FIG. 1 is a schematic view for use in explaining a reference plane of a pedal according to the present invention,

FIG. 2 is a perspective view of a pedal in a first embodiment of the present invention,

FIG. 3 is a view in vertical section of the pedal shown in FIG. 2,

FIG. 4 is a schematic plan view of an upper surface of the pedal shown in FIG. 2,

FIG. 5 is a schematic plan view of a lower surface of the pedal shown in FIG. 2,

FIG. 6 is an enlarged fragmentary perspective view showing a principal portions of a front hook assembly and a release cam device of the pedal shown in FIG. 2,

FIG. 7 is a schematic plan view showing the function of a swivel release cam device,

FIG. 8 is a schematic plan view showing the function of a rolling release cam device,

FIG. 9 is a view in vertical section of a pedal in a second embodiment of the present invention,

FIG. 10A is a side view showing a relationship between a first cleat coupling device in the pedal of FIG. 9 and a shoe,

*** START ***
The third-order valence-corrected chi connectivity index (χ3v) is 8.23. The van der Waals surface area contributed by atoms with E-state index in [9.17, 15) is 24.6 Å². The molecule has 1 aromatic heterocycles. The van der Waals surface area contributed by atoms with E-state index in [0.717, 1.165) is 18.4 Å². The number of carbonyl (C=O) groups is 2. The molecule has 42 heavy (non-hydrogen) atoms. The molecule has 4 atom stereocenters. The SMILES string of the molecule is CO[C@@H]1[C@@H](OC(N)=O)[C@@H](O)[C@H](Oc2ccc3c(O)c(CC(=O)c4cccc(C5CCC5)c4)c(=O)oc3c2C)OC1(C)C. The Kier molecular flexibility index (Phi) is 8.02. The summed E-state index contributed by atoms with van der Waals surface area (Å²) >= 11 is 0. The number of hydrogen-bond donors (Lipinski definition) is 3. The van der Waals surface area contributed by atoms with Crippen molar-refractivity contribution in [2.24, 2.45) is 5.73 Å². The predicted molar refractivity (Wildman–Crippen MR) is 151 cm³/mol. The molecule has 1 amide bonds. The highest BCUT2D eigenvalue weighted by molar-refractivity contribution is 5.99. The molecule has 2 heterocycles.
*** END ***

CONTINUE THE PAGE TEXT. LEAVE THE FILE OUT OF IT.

FIG. 10B is a side view showing a relationship between a second cleat coupling device in the pedal of FIG. 9 and a shoe,

FIG. 11 is a view in vertical section of a pedal in a third embodiment of the present invention,

FIG. 12A is a schematic plan view showing a first cleat fixing position of a pedal in a fourth embodiment of the present invention,

FIG. 12B is a schematic plan view showing a second cleat fixing position of the pedal in the fourth embodiment, and

FIG. 13 is a rear view of a pedal in a fifth embodiment of the present invention.

DETAILED DESCRIPTION OF THE PREFERRED EMBODIMENTS

Before describing several embodiments, the term reference plane: S of the pedal used throughout the description will be defined with reference to FIG. 1. The reference plane S is defined by a pedal shaft 1, and a fore and aft axis 1a of a pedal 2 rotatably supported on the pedal shaft 1. The fore and aft axis 1a is a centerline extending in a fore and aft direction of the pedal and substantially at right angles to the pedal shaft 1. When the pedal shaft 1 and fore and aft axis 1a intersect at right angles, the reference plane: S includes both the pedal shaft 1 and fore and aft axis 1a. When the pedal shaft 1 and fore and aft axis 1a cross at right angles in different levels, the reference plane: S includes the pedal shaft 1 and extends parallel to the fore and aft axis 1a or vice versa.